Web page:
“Stop the zoning creep!” That’s how Jock Nash, a resident of Clark Lane, summed up his and nine of his neighbors’ protest at the May 18 Rappahannock County Planning Commission hearing on Commercial Yates LLC’ application to change zoning of the building and 4.5-acre property that now houses Mountainside Physical Therapy and Ginger Hill Antiques. Yates’ ultimate goal is to transform the building into climate-controlled storage units and to build an additional 250 storage units in the four-acre vacant hillside behind the building.
Speaking before a packed courthouse, the commissioners agreed with the Clark Lane residents and voted unanimously to recommend the permit be rejected by the board of supervisors, who have the final decision on the matter and are scheduled to hear it at 7 p.m. Monday, June 6.
Jason Brady, commissioner from the Wakefield district, recused himself from the discussion and the vote.
Yates had submitted two applications to be considered during the meeting. One was a request to remove the proffers — previous owners’ agreement as to the building’s uses — which disallowed storage and warehousing; the other permit was for a special exception needed to build the outside self-storage units.
Early in the evening, however, the commission amended its agenda to consider only Yates’ rezoning request and postponed considering the other application.
After presenting the detailed zoning history of the property, County Administrator Debbie Keyser declined to make a recommendation about the application.
As is customary, the property owner spoke first. Washington attorney Taylor Odom represented the owner, who was not present. “If you read in the Rappahannock county ordinance,” he said, “there is a section that says ‘warehousing’ and below that there are subsections that refer to storage facilities.… The applicant now desires tonight to remove that proffer from the original proffer submitted in 1993 to allow now the storage use of the property. So we’re talking about the property to be used as a storage facility.”
Commission chair Gary Settle then opened the public comment session.
Jeremy and Amy Christopher, accompanied by their young son, were the first to speak. Despite researching the property and meeting the neighbors, said Jeremy, “until you live there you don’t know if your neighbors like to have late parties or use chain saws at 6 in the morning. But one thing you can count on — or I should hope — is the laws, and doing our research and looking at things, we read them. We saw that there was not going to be a large warehouse next to our property and that’s just going to crush our hard work, our resale value.”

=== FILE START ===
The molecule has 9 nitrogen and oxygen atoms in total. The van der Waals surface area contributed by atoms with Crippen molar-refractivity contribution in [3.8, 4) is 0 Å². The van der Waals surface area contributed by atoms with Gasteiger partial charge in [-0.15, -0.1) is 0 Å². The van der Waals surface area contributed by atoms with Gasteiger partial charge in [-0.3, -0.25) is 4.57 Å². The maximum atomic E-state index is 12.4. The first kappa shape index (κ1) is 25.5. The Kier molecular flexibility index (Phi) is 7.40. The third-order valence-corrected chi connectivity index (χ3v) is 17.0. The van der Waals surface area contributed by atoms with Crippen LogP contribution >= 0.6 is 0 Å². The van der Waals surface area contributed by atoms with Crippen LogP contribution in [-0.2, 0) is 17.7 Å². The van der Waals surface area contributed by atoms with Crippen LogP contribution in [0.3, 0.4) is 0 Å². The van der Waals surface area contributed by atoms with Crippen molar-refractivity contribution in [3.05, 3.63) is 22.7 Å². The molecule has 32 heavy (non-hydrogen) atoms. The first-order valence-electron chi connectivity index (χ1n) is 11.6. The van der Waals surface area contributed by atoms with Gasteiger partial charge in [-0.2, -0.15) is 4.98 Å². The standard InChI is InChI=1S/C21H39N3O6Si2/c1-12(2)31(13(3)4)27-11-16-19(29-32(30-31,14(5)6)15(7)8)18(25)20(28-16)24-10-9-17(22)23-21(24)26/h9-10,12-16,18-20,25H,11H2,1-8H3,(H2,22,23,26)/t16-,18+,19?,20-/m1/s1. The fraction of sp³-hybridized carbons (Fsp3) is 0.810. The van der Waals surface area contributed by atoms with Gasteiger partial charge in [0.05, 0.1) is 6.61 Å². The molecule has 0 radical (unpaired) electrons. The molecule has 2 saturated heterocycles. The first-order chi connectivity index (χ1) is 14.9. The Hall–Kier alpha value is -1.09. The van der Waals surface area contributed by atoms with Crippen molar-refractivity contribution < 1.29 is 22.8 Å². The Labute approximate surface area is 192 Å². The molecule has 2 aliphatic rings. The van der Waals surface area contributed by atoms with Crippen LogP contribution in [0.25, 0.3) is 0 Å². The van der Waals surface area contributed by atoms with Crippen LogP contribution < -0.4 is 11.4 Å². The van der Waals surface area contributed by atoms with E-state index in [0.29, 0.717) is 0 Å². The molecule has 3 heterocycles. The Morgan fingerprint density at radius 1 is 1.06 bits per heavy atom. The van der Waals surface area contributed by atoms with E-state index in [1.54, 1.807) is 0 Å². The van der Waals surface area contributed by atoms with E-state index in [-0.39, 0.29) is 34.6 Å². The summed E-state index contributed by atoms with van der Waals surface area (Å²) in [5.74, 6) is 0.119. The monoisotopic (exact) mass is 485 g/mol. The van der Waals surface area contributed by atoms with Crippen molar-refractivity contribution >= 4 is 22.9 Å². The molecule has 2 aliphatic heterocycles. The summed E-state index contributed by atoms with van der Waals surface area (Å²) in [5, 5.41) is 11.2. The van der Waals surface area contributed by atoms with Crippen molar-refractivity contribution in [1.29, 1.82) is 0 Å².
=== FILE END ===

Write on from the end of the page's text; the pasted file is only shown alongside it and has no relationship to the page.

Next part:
Amy Christopher added, “The only way [Yates] should be able to amend the proffers is by permission of the neighbors and their consent.”
Tim Dunbar, who doesn’t live in the county, spoke on behalf of his daughter and son-in-law, Ashley and Mark Wharton, whose property adjoins Yates’ parcel. “My daughter and son-in-law have invested almost half a million dollars in the piece of property that they bought from Mr. [Greg] Yates. They had a vision of what they wanted from their first home and … were confident that there were set proffers in place. You guys are part of the management of the county. I would hope that you have the managerial courage to look at what’s already in place and deny this application.”
Next up was Clark Lane resident Allan Rexinger, whose home is located where Clark Lane ends, near the top of Little Jenkins Mountain. “I don’t care how much of a fence or trees are put up [to obscure the view of the storage units], something like this simply cannot be adequately hidden from view. And you can’t hide noise, exterior lighting or threats from disorder that may come to the neighborhood. I am principally here to support my neighbor. If it’s not good for them, it’s not good for me. But more importantly, this is not good for Rappahannock County.”